Rush Limbaugh’s Non-Apology Apology - Pacific Standard

Rush Limbaugh’s Non-Apology Apology

Research reveals the rhetorical tricks Rush Limbaugh used to minimize personal responsibility as he apologized to the woman he called a slut.
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An unusually remorseful Rush Limbaugh has publicly apologized for calling Georgetown University law student Sandra Fluke a “slut” and a “prostitute” after she advocated mandated medical insurance coverage for contraceptives. “Those two words were inappropriate,” he reiterated on his popular radio program on Monday.

While many commentators were surprised by the statement’s contrite tone — it ends with the sentence, “I sincerely apologize to Ms. Fluke for the insulting word choices” — it reminded us of a perceptive research paper we wrote about (“We're Sorry: Not All Apologies Are Apologies”) in January.

Zohar Kampf, a Hebrew University of Jerusalem assistant professor of communications, examined 354 conditional apologies made by Israeli public figures, organizations, or institutions between 1997 and 2004. Studying “how public figures realize creative forms of apologetic speech in order to minimize their responsibility for misdeeds,” he identified 14 ways to frame a conditional apology.

One particularly popular type of pseudo-apology downplays the transgressor’s degree of responsibility. Kampf identifies five variations on this theme, noting that a wrongdoer can:

1) Apologize while undermining the claim that he offended someone; 2) apologize for the outcome but not for the act; 3) apologize for the style but not for the essence; 4) apologize for a specific component of the offense but not for the entire occurrence; and 5) apologize while using syntactic and lexical means to downgrade his responsibility.” The latter category includes referring to an offensive action as a “mistake,” which effectively minimizes guilt.

With that framework in mind, let’s look at Rush’s written statement.

First of all, by specifically apologizing for use of the words “slut” and “prostitute,” his statement falls under Kampf’s category four: it is a selective apology that focuses on “a specific component of the offense but not for the entire occurrence.”

The specificity of his remorse implies demeaning her at great length was fine; it was only those two words crossed the line.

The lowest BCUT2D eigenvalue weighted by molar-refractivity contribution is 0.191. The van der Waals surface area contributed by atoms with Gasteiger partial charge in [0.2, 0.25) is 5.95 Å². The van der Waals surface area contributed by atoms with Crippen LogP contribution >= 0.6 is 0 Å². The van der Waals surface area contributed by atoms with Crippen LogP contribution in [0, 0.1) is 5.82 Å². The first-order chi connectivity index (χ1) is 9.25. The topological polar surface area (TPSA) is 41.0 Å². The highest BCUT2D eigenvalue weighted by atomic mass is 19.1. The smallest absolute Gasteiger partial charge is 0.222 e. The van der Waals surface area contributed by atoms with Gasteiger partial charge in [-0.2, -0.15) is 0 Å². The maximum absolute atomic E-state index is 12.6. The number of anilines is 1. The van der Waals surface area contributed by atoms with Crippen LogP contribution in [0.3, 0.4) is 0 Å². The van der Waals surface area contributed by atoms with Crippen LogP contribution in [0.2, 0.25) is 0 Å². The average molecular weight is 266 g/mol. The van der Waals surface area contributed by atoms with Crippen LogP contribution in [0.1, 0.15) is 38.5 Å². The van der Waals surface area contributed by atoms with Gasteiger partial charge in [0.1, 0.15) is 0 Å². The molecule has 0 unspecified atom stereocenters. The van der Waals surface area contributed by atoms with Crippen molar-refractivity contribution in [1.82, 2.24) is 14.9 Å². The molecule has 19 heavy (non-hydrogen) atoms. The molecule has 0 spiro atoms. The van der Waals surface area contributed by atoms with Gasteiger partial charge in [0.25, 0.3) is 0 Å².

Second, the statement, “I did not mean a personal attack on Ms. Fluke” clearly falls under category five: minimizing personal responsibility. So does the faux-humble assertion “My choice of words was not the best,” and his insistence that they were spoken in an “attempt to be humorous.”

Hey — it was just a joke that misfired. That’s happened to all of us, hasn’t it?

“For over 20 years, I have illustrated the absurd with absurdity, three hours a day, five days a week,” Limbaugh writes. This is a clear attempt at downgrading responsibility by attempting to place it in a sympathetic context. When you consider how many hours the guy is on the radio every year, how important are a few minutes of air time?

Rush also engages in a more subtle bit of self-justification. Immediately after insisting “I did not mean a personal attack on Ms. Fluke,” he writes: “I think it is absolutely absurd that during these very serious political times, we are discussing personal sexual recreational activities before members of Congress.”

There is a strongly implied “but” between those two statements. Given their side-by-side placement, they clearly fall into Kampf’s somewhat awkwardly worded second category, “apology for the outcome (and not for the act).”

This category features statements in which public figures nominally apologize for creating damage, but imply the unfortunate outcome is unimportant when you look at the bigger picture — specifically, the noble goal they were pursuing when they committed the offense.

One example Kampf uses is a statement by the Israeli Defense Forces issued after Palestinian noncombatants were inadvertently harmed during a military campaign. It expressed sorrow “if civilians were injured, but not for the successful operation.”

In other words, our goals (in Limbaugh’s case, decrying the unfairness of what Fluke is advocating) are so important that if people were hurt as we were in the process of pursuing them, it was unfortunate but sadly necessary. When you’re doing battle with evil, collateral damage is inevitable, isn’t it?

Looked at in this light, Rush wasn’t all that contrite.

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